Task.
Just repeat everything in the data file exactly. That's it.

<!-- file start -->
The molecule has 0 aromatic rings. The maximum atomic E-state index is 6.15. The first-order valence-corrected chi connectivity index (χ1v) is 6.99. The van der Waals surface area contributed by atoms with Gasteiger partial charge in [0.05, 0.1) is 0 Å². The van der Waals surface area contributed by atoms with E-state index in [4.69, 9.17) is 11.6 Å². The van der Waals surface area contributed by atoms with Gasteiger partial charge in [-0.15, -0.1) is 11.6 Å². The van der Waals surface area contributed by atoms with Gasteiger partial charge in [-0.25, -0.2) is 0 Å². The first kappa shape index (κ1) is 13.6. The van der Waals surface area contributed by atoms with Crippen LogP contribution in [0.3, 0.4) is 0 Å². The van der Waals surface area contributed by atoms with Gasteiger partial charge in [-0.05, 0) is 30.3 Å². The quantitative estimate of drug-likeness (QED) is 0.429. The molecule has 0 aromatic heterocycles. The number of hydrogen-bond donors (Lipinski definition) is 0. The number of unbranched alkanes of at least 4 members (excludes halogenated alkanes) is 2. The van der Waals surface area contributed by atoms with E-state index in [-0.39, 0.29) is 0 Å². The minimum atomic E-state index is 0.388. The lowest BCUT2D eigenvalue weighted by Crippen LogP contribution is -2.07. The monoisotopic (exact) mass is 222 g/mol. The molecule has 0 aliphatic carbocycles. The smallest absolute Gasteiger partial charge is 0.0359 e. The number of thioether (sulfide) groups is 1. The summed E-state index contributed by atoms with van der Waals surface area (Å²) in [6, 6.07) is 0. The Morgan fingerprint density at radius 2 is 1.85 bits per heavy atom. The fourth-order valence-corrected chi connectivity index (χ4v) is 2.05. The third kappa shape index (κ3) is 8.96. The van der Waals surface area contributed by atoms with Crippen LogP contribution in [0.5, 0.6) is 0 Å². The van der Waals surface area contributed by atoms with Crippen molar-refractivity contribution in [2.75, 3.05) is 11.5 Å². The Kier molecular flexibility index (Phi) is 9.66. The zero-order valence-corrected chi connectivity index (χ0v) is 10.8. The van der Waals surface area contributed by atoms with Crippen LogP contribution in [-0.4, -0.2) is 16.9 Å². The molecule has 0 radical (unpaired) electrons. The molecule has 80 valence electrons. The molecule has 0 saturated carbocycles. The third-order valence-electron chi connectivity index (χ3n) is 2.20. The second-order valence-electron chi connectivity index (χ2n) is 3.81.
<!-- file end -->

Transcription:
The molecule has 0 aromatic rings. The maximum atomic E-state index is 6.15. The first-order valence-corrected chi connectivity index (χ1v) is 6.99. The van der Waals surface area contributed by atoms with Gasteiger partial charge in [0.05, 0.1) is 0 Å². The van der Waals surface area contributed by atoms with E-state index in [4.69, 9.17) is 11.6 Å². The van der Waals surface area contributed by atoms with Gasteiger partial charge in [-0.15, -0.1) is 11.6 Å². The van der Waals surface area contributed by atoms with Gasteiger partial charge in [-0.25, -0.2) is 0 Å². The first kappa shape index (κ1) is 13.6. The van der Waals surface area contributed by atoms with Crippen LogP contribution in [0.3, 0.4) is 0 Å². The van der Waals surface area contributed by atoms with Gasteiger partial charge in [-0.05, 0) is 30.3 Å². The quantitative estimate of drug-likeness (QED) is 0.429. The molecule has 0 aromatic heterocycles. The number of hydrogen-bond donors (Lipinski definition) is 0. The number of unbranched alkanes of at least 4 members (excludes halogenated alkanes) is 2. The van der Waals surface area contributed by atoms with E-state index in [-0.39, 0.29) is 0 Å². The minimum atomic E-state index is 0.388. The lowest BCUT2D eigenvalue weighted by Crippen LogP contribution is -2.07. The monoisotopic (exact) mass is 222 g/mol. The molecule has 0 aliphatic carbocycles. The smallest absolute Gasteiger partial charge is 0.0359 e. The number of thioether (sulfide) groups is 1. The summed E-state index contributed by atoms with van der Waals surface area (Å²) in [6, 6.07) is 0. The Morgan fingerprint density at radius 2 is 1.85 bits per heavy atom. The fourth-order valence-corrected chi connectivity index (χ4v) is 2.05. The third kappa shape index (κ3) is 8.96. The van der Waals surface area contributed by atoms with Crippen LogP contribution in [0.5, 0.6) is 0 Å². The van der Waals surface area contributed by atoms with Crippen molar-refractivity contribution in [2.75, 3.05) is 11.5 Å². The Kier molecular flexibility index (Phi) is 9.66. The zero-order valence-corrected chi connectivity index (χ0v) is 10.8. The van der Waals surface area contributed by atoms with Crippen LogP contribution in [-0.4, -0.2) is 16.9 Å². The molecule has 0 radical (unpaired) electrons. The molecule has 80 valence electrons. The molecule has 0 saturated carbocycles. The third-order valence-electron chi connectivity index (χ3n) is 2.20. The second-order valence-electron chi connectivity index (χ2n) is 3.81.